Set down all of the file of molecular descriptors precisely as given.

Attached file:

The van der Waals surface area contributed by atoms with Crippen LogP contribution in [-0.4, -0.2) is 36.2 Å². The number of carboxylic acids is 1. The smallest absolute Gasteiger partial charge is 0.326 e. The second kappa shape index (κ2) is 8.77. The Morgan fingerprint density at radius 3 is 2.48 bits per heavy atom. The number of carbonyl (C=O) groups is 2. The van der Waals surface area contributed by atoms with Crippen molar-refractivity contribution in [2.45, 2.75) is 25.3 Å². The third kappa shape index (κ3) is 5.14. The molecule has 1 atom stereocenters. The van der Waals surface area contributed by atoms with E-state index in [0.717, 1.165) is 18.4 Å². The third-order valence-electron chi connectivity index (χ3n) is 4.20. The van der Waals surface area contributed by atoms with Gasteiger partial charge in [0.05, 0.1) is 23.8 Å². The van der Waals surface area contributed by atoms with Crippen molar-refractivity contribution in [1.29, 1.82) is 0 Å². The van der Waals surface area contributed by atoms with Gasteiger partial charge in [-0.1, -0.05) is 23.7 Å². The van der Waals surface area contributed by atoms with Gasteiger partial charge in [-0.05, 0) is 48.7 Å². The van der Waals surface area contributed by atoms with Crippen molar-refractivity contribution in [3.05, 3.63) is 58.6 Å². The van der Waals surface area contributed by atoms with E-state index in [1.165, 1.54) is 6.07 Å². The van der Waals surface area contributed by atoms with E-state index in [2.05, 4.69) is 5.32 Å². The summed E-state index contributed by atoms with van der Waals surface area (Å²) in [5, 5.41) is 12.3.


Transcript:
The van der Waals surface area contributed by atoms with Crippen LogP contribution in [-0.4, -0.2) is 36.2 Å². The number of carboxylic acids is 1. The smallest absolute Gasteiger partial charge is 0.326 e. The second kappa shape index (κ2) is 8.77. The Morgan fingerprint density at radius 3 is 2.48 bits per heavy atom. The number of carbonyl (C=O) groups is 2. The van der Waals surface area contributed by atoms with Crippen molar-refractivity contribution in [2.45, 2.75) is 25.3 Å². The third kappa shape index (κ3) is 5.14. The molecule has 1 atom stereocenters. The van der Waals surface area contributed by atoms with E-state index in [0.717, 1.165) is 18.4 Å². The third-order valence-electron chi connectivity index (χ3n) is 4.20. The van der Waals surface area contributed by atoms with Gasteiger partial charge in [0.05, 0.1) is 23.8 Å². The van der Waals surface area contributed by atoms with Crippen molar-refractivity contribution in [1.29, 1.82) is 0 Å². The van der Waals surface area contributed by atoms with Gasteiger partial charge in [-0.1, -0.05) is 23.7 Å². The van der Waals surface area contributed by atoms with Gasteiger partial charge in [-0.05, 0) is 48.7 Å². The van der Waals surface area contributed by atoms with Crippen molar-refractivity contribution in [3.05, 3.63) is 58.6 Å². The van der Waals surface area contributed by atoms with E-state index in [1.165, 1.54) is 6.07 Å². The van der Waals surface area contributed by atoms with E-state index in [2.05, 4.69) is 5.32 Å². The summed E-state index contributed by atoms with van der Waals surface area (Å²) in [5, 5.41) is 12.3.